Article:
All in all, despite the characters and the intrigue surrounding the central mystery, what really drew me into this novel were the questions it raised around fact vs. memory. Hans, being a Mono, must solve the case in one day in order to be fully aware of all the facts. These facts, however, are mostly defined by what other characters have written down, and people could write down anything. The inability to remember gives people license to change the past but also allows that past to be taken away from them.

The novel itself isn’t perfect. The society is difficult to get your head around and the characters are very difficult to like. I also didn’t enjoy the ending and, if I were to read this novel again, I will probably stop reading before the epilogue, which just felt a little bit unnecessary and added a reasonable amount of confusion when it should have been rounding everything off. However, the writing and concept of this novel did capture my attention and, ultimately, Yesterday was the perfect novel for helping me to get back into reading.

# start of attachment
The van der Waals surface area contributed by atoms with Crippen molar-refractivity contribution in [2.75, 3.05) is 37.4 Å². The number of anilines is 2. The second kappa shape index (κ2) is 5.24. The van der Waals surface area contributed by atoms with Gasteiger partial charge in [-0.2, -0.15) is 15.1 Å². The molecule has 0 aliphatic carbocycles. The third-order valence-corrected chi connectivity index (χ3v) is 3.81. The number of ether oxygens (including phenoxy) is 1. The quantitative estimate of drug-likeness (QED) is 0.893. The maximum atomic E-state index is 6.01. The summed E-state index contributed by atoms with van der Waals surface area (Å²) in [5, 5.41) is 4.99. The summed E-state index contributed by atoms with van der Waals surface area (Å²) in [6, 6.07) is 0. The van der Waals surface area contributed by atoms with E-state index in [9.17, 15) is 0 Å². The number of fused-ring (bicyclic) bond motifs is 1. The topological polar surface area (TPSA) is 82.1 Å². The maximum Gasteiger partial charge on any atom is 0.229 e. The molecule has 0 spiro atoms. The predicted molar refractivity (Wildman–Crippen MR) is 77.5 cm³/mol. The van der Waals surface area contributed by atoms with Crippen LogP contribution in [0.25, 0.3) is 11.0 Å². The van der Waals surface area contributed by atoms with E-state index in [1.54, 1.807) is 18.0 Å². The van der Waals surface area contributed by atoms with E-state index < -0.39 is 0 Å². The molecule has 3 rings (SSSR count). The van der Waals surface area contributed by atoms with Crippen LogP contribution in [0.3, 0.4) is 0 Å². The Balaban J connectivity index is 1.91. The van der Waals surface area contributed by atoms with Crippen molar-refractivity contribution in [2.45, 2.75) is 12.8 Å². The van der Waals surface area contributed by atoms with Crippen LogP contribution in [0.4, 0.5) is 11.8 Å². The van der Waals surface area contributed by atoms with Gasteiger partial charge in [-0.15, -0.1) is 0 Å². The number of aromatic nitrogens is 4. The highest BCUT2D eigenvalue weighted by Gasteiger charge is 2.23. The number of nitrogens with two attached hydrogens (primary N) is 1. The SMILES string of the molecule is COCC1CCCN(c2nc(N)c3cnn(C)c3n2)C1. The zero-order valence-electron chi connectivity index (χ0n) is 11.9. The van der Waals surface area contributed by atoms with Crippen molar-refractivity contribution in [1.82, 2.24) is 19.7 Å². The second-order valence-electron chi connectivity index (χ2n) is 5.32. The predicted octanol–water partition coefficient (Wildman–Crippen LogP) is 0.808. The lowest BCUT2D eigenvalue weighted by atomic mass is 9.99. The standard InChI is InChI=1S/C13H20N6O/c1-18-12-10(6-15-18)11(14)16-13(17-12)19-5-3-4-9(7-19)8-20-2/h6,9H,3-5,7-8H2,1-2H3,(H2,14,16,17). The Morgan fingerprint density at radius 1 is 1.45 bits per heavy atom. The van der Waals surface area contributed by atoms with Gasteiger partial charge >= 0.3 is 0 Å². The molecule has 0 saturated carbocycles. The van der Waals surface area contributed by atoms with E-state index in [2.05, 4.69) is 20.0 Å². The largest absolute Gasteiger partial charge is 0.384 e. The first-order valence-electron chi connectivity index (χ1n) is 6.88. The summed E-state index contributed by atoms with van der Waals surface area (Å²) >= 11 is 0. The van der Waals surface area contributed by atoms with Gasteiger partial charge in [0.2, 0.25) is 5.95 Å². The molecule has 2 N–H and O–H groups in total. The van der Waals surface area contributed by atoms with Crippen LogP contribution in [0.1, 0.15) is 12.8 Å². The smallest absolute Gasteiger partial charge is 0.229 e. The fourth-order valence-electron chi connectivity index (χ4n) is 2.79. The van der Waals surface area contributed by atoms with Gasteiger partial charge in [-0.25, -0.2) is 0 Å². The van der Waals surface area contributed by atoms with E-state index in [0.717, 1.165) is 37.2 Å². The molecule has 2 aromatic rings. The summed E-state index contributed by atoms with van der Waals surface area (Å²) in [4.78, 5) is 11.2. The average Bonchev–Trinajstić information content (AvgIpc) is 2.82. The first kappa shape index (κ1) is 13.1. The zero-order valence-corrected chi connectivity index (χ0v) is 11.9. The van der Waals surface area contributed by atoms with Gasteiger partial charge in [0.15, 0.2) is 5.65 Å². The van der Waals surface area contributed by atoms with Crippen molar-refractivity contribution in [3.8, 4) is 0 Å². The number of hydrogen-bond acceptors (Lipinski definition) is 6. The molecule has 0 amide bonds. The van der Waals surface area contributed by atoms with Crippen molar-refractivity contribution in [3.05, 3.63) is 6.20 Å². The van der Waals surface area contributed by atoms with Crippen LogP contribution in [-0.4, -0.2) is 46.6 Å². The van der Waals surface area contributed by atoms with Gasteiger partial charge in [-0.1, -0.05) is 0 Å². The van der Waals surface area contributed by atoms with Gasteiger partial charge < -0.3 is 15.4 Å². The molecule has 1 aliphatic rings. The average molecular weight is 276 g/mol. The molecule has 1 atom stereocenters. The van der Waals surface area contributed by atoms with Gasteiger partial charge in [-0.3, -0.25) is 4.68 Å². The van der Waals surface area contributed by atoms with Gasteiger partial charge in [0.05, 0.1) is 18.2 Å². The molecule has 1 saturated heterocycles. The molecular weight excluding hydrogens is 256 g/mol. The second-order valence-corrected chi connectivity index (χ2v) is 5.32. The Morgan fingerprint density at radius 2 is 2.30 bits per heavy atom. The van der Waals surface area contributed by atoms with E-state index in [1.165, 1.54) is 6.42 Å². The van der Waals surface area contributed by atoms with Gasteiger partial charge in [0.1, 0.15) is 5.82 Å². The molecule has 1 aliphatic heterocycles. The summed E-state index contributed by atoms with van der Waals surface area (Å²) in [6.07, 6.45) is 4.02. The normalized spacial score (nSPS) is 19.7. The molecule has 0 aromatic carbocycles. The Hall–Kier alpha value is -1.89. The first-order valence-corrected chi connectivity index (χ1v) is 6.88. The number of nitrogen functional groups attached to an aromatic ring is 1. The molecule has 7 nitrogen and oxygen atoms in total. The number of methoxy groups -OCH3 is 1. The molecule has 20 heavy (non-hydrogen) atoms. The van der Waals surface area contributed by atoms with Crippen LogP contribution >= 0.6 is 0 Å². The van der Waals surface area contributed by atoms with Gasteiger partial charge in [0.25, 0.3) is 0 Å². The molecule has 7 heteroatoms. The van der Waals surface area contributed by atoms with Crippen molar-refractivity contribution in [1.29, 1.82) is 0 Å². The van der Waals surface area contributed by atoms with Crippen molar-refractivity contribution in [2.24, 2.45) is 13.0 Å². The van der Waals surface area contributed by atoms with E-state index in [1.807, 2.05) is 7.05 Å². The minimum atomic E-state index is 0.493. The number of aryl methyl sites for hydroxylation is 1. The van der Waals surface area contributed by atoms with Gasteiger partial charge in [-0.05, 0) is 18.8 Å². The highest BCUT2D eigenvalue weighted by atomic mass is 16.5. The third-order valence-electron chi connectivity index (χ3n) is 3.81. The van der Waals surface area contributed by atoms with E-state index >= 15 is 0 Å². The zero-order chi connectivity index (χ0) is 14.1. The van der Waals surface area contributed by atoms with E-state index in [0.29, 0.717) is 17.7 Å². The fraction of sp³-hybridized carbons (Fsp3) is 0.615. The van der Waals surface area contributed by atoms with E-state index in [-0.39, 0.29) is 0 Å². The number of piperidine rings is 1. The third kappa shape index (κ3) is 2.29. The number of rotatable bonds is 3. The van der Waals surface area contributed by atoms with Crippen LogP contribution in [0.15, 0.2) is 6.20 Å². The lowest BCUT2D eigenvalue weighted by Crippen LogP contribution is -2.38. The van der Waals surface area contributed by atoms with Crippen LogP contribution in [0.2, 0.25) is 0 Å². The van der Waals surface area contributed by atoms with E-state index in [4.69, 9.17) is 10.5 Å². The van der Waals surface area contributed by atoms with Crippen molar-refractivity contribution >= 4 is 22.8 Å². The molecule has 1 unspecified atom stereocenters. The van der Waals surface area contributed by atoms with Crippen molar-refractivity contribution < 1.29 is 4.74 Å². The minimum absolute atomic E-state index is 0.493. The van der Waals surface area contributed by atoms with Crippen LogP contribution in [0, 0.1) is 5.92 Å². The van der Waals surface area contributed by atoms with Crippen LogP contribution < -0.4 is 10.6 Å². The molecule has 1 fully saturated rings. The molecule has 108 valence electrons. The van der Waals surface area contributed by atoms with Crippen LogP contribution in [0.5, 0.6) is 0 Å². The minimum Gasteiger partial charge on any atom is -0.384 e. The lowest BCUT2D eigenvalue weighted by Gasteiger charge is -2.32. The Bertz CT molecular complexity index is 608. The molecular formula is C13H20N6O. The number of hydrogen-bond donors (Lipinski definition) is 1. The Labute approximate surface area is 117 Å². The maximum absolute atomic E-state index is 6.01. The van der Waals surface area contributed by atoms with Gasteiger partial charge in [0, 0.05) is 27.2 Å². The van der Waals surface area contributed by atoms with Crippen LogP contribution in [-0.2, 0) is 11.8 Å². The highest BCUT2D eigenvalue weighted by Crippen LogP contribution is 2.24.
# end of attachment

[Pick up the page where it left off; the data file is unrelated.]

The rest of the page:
Rating: 4/5


The Book Depository (I receive a small commission when this link is used):

The Books I Read in September 2017

For most of August, I was stuck in a reading slump. This September, I have been able to break out of that slump, at least partially. One of the main hold-ups was the 45-hour long audiobook I was listening to – while I enjoy long books, I don’t like feeling like I’m not making any progress and, with audiobooks, it is very easy for this to happen. Especially when they’re long ones. The lesson has been learnt, however, and I’m planning to stick to shorter ones from now on.